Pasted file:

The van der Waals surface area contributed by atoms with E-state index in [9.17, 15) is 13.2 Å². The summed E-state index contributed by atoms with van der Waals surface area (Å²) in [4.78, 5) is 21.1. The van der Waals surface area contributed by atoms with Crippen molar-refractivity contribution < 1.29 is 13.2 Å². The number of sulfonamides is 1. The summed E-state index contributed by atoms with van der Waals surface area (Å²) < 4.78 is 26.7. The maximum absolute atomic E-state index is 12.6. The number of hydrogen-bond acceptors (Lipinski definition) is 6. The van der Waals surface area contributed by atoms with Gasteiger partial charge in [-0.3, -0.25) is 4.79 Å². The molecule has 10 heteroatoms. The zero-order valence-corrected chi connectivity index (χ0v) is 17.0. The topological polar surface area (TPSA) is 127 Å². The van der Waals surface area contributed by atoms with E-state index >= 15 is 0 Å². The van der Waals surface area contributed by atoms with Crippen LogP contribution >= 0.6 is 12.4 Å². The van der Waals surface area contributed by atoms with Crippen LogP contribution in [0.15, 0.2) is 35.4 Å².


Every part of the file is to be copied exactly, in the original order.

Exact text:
The van der Waals surface area contributed by atoms with E-state index in [9.17, 15) is 13.2 Å². The summed E-state index contributed by atoms with van der Waals surface area (Å²) in [4.78, 5) is 21.1. The van der Waals surface area contributed by atoms with Crippen molar-refractivity contribution < 1.29 is 13.2 Å². The number of sulfonamides is 1. The summed E-state index contributed by atoms with van der Waals surface area (Å²) < 4.78 is 26.7. The maximum absolute atomic E-state index is 12.6. The number of hydrogen-bond acceptors (Lipinski definition) is 6. The van der Waals surface area contributed by atoms with Gasteiger partial charge in [-0.3, -0.25) is 4.79 Å². The molecule has 10 heteroatoms. The zero-order valence-corrected chi connectivity index (χ0v) is 17.0. The topological polar surface area (TPSA) is 127 Å². The van der Waals surface area contributed by atoms with E-state index >= 15 is 0 Å². The van der Waals surface area contributed by atoms with Crippen LogP contribution >= 0.6 is 12.4 Å². The van der Waals surface area contributed by atoms with Crippen LogP contribution in [0.15, 0.2) is 35.4 Å².